Garrett Leahy and Michael McLaughlin writing for the San Francisco Standard: ‘It’s completely invasive’: New app lets you spy on SF bars to see if they’re poppin’.

The founders of 2Night, which until Wednesday had been called NightEye, thought they could do for drinkers and clubbers what Surfline does for surfers. The company has a network of cameras across San Francisco venues that lets app users see how busy events are in real-time so revelers can decide if the vibe is right for them. The app also lists upcoming live Bay Area events and links to the Instagram accounts of featured artists.

I think that this article sums up the majority of varieties of American takes on surveillance in America.

For example:

“You should be able to let loose in a bar where Big Brother isn’t watching you,” said Lauren S., a woman in her mid-30s who declined to share her last name to protect her privacy.

Personally, I’ve rarely in my life ever gone to a bar or a club, so this specific example is something to be a bit foreign to me. I’m not sure how I’d want to be when I “cut loose”. However, I think that the stance that I have is not represented in the responses to this company’s attempts at setting up public video feeds in bars - I don’t think internal surveillance cameras should exist - anywhere - ever. Well - maybe baby monitors.

Standing away from the mosh pit Berkeley resident Alex Sherman, 33, said he was only “casually concerned” that he was in a livestream, given that there was no sign or other disclosure he could be on camera.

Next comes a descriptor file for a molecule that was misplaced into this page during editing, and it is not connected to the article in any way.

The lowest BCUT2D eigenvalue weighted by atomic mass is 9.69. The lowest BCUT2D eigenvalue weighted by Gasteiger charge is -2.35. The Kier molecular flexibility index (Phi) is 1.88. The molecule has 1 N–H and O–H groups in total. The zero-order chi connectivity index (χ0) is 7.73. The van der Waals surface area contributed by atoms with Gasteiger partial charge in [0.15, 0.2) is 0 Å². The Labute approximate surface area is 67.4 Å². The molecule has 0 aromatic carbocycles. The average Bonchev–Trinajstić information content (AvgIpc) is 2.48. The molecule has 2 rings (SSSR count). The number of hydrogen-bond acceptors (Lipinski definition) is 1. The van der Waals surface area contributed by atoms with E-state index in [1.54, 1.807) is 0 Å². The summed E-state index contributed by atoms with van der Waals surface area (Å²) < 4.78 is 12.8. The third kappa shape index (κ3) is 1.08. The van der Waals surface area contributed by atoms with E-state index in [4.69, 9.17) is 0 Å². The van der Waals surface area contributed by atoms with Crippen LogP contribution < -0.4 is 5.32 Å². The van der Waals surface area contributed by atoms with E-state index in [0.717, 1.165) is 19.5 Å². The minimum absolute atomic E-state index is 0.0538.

“But I don’t really care,” Sherman said. “I’d assume I’m in public.”

This man’s argument makes sense to me - if you’re in a public place, one should have a limited expectation of privacy, however isn’t there a difference between being seen by people who are also in that place compared to anyone in the world that can tune in?

On a final note in regards to this web service that is on the far side of this continent and doesn’t effect me at all - if there is value in knowing how busy a club is - how about a door counter hooked up to a public feed? Is there 10 people inside? Or a hundred? I feel this would satisfy the people who want to know if they’re about to go to a busy place or a quiet place, and this information can happen without sacrificing any individual person’s privacy.

Personally, I think that there are more people who have Alex Sherman’s take on things in America, because we’ve had a couple generations of accepting that there are cameras pointed at us when we shop, when we work, when we drive. These cameras do not keep you safe from anything. They might document crimes against you, but they do not prevent them, and if law enforcement’s average response time (presuming they have any interest in helping you) isn’t instant - those cameras will do nothing to summon help. They exist to document your crimes, since it’s perfectly fine to presume everyone in America is a single choice away from personal or property crimes. I think that we only tolerate it because our media continually tells us to be afraid of our neighbors, so we accept that we need to treat the other people around us as thieves and murderers.

For a country that likes to bang the drum about “liberty”, its government has done a fantastic job of convincing its citizenry that its authoritarian actions are for safety from itself.

Further listening: Dead Prez’s Police State